This month, BioFresh will take part together with several other FP7-funded projects in a science-policy interface workshop organised by the European Commission’s Directorate General for Research and Innovation (DG-RTD). The workshop, “Biodiversity and Ecosystem Services: A Strategic Dialogue between Science and Policy,” will try to develop ways in which the EU can promote effective communication between EU research projects and policy, as well as encouraging “science-science dialogue” between different FP7-funded projects on biodiversity and ecosystem services.
The workshop will address a number of goals:
* Achieving better communication between research and EU policy,
* Helping EU-funded projects to maximize their contribution to developing and implementing policy, in the context of current instruments such as the EU Biodiversity Strategy to 2020 and other policy needs
* Identifying areas in which research projects can collaborate – on scientific and technical issues, but also communication and science-policy strategies
* Looking ahead to future EU research priorities – especially in the areas of ecosystem services and natural capital, with a focus on innovation under the nascent Horizon 2020.
Photo: Zach Stern [CC BY-NC-ND 2.0]
In particular, the organizers have been targeting policy-relevant research by reaching out to EC policymakers before the workshop, asking them to identify current, specific needs in the form of research questions. The information has then been sent to project managers, who are asked to choose among the submitted questions and prepare briefs on how their projects could address the policy needs.
Such “co-production” of questions is a critical step in developing policy-relevant research, and this pre-workshop activity in itself is a valuable move to aid science-policy dialogue. During the workshop, participants will take part in interactive sessions such as plenary talks and round table discussions, to make the most of the wide range of expertise present, and to work on obtaining concrete results.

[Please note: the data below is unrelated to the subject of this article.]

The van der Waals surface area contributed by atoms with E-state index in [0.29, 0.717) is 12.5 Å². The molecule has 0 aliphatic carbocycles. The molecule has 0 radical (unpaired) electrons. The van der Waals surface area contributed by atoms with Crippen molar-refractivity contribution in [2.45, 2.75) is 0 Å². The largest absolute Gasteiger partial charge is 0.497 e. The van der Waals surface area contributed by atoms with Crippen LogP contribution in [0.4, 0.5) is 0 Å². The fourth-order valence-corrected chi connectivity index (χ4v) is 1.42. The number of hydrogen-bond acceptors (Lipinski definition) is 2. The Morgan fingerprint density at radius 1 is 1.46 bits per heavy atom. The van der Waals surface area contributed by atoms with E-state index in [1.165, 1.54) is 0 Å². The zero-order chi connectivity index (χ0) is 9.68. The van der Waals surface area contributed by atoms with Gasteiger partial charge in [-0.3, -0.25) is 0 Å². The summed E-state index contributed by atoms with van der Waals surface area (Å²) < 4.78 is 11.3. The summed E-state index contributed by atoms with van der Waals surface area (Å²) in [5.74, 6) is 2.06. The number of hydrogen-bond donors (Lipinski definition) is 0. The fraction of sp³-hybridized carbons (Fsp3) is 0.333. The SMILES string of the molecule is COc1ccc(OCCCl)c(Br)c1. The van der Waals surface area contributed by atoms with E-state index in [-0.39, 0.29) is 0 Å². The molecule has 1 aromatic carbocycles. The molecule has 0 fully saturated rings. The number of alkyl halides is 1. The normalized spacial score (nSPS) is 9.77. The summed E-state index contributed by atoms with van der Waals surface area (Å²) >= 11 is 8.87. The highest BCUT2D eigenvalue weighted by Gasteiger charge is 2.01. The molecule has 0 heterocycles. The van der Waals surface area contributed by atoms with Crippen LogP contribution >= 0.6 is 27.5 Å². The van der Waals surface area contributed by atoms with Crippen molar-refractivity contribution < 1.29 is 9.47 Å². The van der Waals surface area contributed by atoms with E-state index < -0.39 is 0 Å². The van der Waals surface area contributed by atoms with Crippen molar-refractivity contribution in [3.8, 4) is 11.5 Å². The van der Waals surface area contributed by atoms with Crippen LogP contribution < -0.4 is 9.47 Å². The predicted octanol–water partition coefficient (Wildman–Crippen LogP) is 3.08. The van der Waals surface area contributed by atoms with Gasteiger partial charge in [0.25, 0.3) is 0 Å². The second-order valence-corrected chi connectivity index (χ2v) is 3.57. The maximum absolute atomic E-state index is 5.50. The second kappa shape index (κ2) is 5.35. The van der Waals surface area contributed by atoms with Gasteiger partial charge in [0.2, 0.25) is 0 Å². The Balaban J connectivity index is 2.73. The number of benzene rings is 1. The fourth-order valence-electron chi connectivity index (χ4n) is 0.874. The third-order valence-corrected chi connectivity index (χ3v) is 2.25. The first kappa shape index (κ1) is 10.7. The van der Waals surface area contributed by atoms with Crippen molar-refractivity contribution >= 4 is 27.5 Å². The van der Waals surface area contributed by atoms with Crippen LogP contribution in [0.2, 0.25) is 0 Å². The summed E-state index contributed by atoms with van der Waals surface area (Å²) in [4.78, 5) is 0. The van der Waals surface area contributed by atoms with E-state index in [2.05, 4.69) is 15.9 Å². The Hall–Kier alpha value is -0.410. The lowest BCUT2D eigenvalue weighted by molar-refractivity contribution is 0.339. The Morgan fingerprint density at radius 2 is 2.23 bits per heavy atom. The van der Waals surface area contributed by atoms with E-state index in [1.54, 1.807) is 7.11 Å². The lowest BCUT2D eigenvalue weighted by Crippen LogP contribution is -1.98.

In fact, it is hoped that the workshop will provide the groundwork to promote ongoing exchanges not only between policymakers and project coordinators, but also amongst project coordinators themselves. Particularly in light of increasing global interest in ecosystem services, the workshop sets an important objective in exploring how best to integrate research on biodiversity and ecosystem services.
Effective science-policy communication is a perennial challenge, but DG RTD is well-placed to showcase the benefits of such a strategic dialogue. Its broad reach into various arenas of research and policy means that effective integration has both a greater urgency and a potentially higher payoff. Having both the science and the policy concerned within the same European frameworks also lowers some of the barriers to successful collaboration. The workshop can point to models for the wider science-policy interface and can encourage more efficient use of scientific research to answer the questions that need to be asked for effective policy. View the full article